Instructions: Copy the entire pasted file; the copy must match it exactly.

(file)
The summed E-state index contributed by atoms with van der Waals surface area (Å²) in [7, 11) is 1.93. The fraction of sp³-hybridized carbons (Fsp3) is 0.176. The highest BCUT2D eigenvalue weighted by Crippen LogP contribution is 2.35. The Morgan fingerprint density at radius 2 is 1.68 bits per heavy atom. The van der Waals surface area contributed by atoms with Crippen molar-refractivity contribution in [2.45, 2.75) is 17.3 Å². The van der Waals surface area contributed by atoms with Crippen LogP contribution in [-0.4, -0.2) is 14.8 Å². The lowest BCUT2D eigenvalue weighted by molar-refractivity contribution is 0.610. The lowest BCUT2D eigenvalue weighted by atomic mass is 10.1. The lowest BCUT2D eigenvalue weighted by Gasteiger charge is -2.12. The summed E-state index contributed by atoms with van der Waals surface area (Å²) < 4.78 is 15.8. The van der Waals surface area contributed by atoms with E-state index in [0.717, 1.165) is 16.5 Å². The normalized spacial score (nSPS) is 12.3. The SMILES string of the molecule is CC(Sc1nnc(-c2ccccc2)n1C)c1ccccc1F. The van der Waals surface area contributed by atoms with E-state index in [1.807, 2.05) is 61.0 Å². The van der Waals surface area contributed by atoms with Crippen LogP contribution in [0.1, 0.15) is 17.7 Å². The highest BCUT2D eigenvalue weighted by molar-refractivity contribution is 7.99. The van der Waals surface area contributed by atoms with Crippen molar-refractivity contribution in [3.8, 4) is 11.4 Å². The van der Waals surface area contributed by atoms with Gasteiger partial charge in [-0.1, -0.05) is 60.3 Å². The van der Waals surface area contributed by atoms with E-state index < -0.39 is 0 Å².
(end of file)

The summed E-state index contributed by atoms with van der Waals surface area (Å²) in [7, 11) is 1.93. The fraction of sp³-hybridized carbons (Fsp3) is 0.176. The highest BCUT2D eigenvalue weighted by Crippen LogP contribution is 2.35. The Morgan fingerprint density at radius 2 is 1.68 bits per heavy atom. The van der Waals surface area contributed by atoms with Crippen molar-refractivity contribution in [2.45, 2.75) is 17.3 Å². The van der Waals surface area contributed by atoms with Crippen LogP contribution in [-0.4, -0.2) is 14.8 Å². The lowest BCUT2D eigenvalue weighted by molar-refractivity contribution is 0.610. The lowest BCUT2D eigenvalue weighted by atomic mass is 10.1. The lowest BCUT2D eigenvalue weighted by Gasteiger charge is -2.12. The summed E-state index contributed by atoms with van der Waals surface area (Å²) < 4.78 is 15.8. The van der Waals surface area contributed by atoms with E-state index in [0.717, 1.165) is 16.5 Å². The normalized spacial score (nSPS) is 12.3. The SMILES string of the molecule is CC(Sc1nnc(-c2ccccc2)n1C)c1ccccc1F. The van der Waals surface area contributed by atoms with E-state index in [1.807, 2.05) is 61.0 Å². The van der Waals surface area contributed by atoms with Crippen LogP contribution in [0.1, 0.15) is 17.7 Å². The highest BCUT2D eigenvalue weighted by molar-refractivity contribution is 7.99. The van der Waals surface area contributed by atoms with Crippen molar-refractivity contribution in [3.8, 4) is 11.4 Å². The van der Waals surface area contributed by atoms with Gasteiger partial charge in [-0.1, -0.05) is 60.3 Å². The van der Waals surface area contributed by atoms with E-state index < -0.39 is 0 Å².